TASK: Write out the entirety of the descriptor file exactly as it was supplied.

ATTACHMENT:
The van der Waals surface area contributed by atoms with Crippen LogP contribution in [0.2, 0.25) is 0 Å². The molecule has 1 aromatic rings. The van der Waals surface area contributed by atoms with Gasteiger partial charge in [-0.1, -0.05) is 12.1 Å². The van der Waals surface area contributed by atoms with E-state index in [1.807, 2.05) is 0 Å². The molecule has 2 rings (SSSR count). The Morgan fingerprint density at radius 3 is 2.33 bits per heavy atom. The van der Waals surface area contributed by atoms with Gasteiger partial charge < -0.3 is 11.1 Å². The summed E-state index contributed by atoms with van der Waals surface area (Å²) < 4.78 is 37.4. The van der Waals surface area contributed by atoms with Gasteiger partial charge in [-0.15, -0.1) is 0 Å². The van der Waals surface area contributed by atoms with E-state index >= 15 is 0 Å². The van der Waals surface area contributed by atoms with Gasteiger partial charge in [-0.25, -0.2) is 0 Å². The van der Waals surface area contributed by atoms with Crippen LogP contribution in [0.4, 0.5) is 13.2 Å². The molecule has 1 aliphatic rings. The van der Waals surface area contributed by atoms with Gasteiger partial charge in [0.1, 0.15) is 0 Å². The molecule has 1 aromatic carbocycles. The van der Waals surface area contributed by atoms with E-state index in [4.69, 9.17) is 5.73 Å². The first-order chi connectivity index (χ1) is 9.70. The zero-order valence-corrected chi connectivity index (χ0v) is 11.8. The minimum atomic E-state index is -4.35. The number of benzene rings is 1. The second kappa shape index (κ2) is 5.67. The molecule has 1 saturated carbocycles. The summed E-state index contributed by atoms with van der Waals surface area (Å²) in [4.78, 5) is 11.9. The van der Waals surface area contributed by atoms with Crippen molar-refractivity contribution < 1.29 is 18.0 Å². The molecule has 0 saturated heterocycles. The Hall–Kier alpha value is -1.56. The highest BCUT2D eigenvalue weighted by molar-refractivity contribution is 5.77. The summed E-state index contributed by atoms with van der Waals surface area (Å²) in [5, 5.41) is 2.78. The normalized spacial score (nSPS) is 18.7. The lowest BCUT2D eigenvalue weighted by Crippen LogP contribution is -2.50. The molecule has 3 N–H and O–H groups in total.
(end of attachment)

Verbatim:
The van der Waals surface area contributed by atoms with Crippen LogP contribution in [0.2, 0.25) is 0 Å². The molecule has 1 aromatic rings. The van der Waals surface area contributed by atoms with Gasteiger partial charge in [-0.1, -0.05) is 12.1 Å². The van der Waals surface area contributed by atoms with E-state index in [1.807, 2.05) is 0 Å². The molecule has 2 rings (SSSR count). The Morgan fingerprint density at radius 3 is 2.33 bits per heavy atom. The van der Waals surface area contributed by atoms with Gasteiger partial charge < -0.3 is 11.1 Å². The summed E-state index contributed by atoms with van der Waals surface area (Å²) < 4.78 is 37.4. The van der Waals surface area contributed by atoms with Gasteiger partial charge in [-0.15, -0.1) is 0 Å². The van der Waals surface area contributed by atoms with E-state index >= 15 is 0 Å². The van der Waals surface area contributed by atoms with Gasteiger partial charge in [-0.25, -0.2) is 0 Å². The van der Waals surface area contributed by atoms with Crippen LogP contribution in [0.4, 0.5) is 13.2 Å². The molecule has 1 aliphatic rings. The van der Waals surface area contributed by atoms with Gasteiger partial charge in [0.1, 0.15) is 0 Å². The molecule has 1 aromatic carbocycles. The van der Waals surface area contributed by atoms with E-state index in [4.69, 9.17) is 5.73 Å². The first-order chi connectivity index (χ1) is 9.70. The zero-order valence-corrected chi connectivity index (χ0v) is 11.8. The minimum atomic E-state index is -4.35. The number of benzene rings is 1. The second kappa shape index (κ2) is 5.67. The molecule has 1 saturated carbocycles. The summed E-state index contributed by atoms with van der Waals surface area (Å²) in [4.78, 5) is 11.9. The van der Waals surface area contributed by atoms with Crippen molar-refractivity contribution < 1.29 is 18.0 Å². The molecule has 0 saturated heterocycles. The Hall–Kier alpha value is -1.56. The highest BCUT2D eigenvalue weighted by molar-refractivity contribution is 5.77. The summed E-state index contributed by atoms with van der Waals surface area (Å²) in [5, 5.41) is 2.78. The normalized spacial score (nSPS) is 18.7. The lowest BCUT2D eigenvalue weighted by Crippen LogP contribution is -2.50. The molecule has 3 N–H and O–H groups in total.